‘It was a moment of terrifying revelation and I started to run away from myself, pushing the pram recklessly through groups of irate pedestrians, nearly running down a neatly gaitered bishop. Every instinct demanded that I run away and hide, and for a few minutes my feet were winged. Halfway up the hill, back in the shadow of St. Luke’s, however, under-nourishment had its say, and I sank exhausted on the church steps, while Avril giggled contentedly in the pram after her rapid transit up the street. I was disgusted with myself. I felt I could have done more. I was old enough to know that I should wash myself; at least with cold water. And if I could wash garments through for the children, I could have put some of my own through the same water. I realised, with some astonishment, that I had always been told what to do. The lives of all the children had until recently been strictly regulated by a whole hierarchy of domestics, some of them heavy-handed, and a father who had, at times, used a cane with sharp effect. I washed when told to do so, went to school when told to go, however irksome it seemed, got out my playthings when permission was given. Disobedience was a crime and to query or object to adult orders, which were given without any supporting explanation or reason for them, was quite unthinkable.’

I decided on this particular passage because, not only do I admire Forrester as a writer, I believe she represents space and time brilliantly. Her technique for characterisation is admirable and as a writer I like to emulate her style, and this is particularly appropriate for my present novel idea. We read all our passages out to the rest of our class and discussed each one.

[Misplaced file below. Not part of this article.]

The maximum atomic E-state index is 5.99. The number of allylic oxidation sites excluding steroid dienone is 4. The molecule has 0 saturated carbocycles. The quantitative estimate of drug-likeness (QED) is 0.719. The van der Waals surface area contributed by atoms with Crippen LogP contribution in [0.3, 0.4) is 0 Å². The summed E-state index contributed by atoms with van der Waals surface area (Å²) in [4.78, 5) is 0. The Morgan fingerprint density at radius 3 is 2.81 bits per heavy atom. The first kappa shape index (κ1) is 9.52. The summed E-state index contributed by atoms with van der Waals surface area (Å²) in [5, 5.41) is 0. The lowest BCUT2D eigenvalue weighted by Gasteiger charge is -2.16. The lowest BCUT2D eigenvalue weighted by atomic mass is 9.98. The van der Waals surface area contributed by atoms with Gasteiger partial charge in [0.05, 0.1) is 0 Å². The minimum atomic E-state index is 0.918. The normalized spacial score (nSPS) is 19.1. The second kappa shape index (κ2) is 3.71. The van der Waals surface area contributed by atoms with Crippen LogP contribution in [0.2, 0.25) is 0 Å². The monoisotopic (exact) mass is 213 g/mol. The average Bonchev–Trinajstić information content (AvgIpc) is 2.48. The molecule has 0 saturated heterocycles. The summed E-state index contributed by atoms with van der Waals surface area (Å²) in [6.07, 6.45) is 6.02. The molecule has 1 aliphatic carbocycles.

flaubertHowever, this was not the end of it. Our tutor handed out a passage from Gustave Flaubert’s Madame Bovary, then another, and another, and one more final handout. You can imagine what we were all thinking, that is a lot of handouts. One thing…they were all written in a different style to Flaubert’s original piece. Again, we discussed each text and fronted our ideas.

The final part of the exercise was to re-write Flaubert’s piece in the style of the writer we had originally chosen. At first I thought this was quite a daunting task because a writer’s style is their own and powerful it may be. However after I brought a bit of Forrester to Flaubert it turned out to be a very useful task, and it can be done with any piece of work. So this is a writerly technique that I will absolutely use in the future to recreate ideas and improve on my own writer’s style.

N.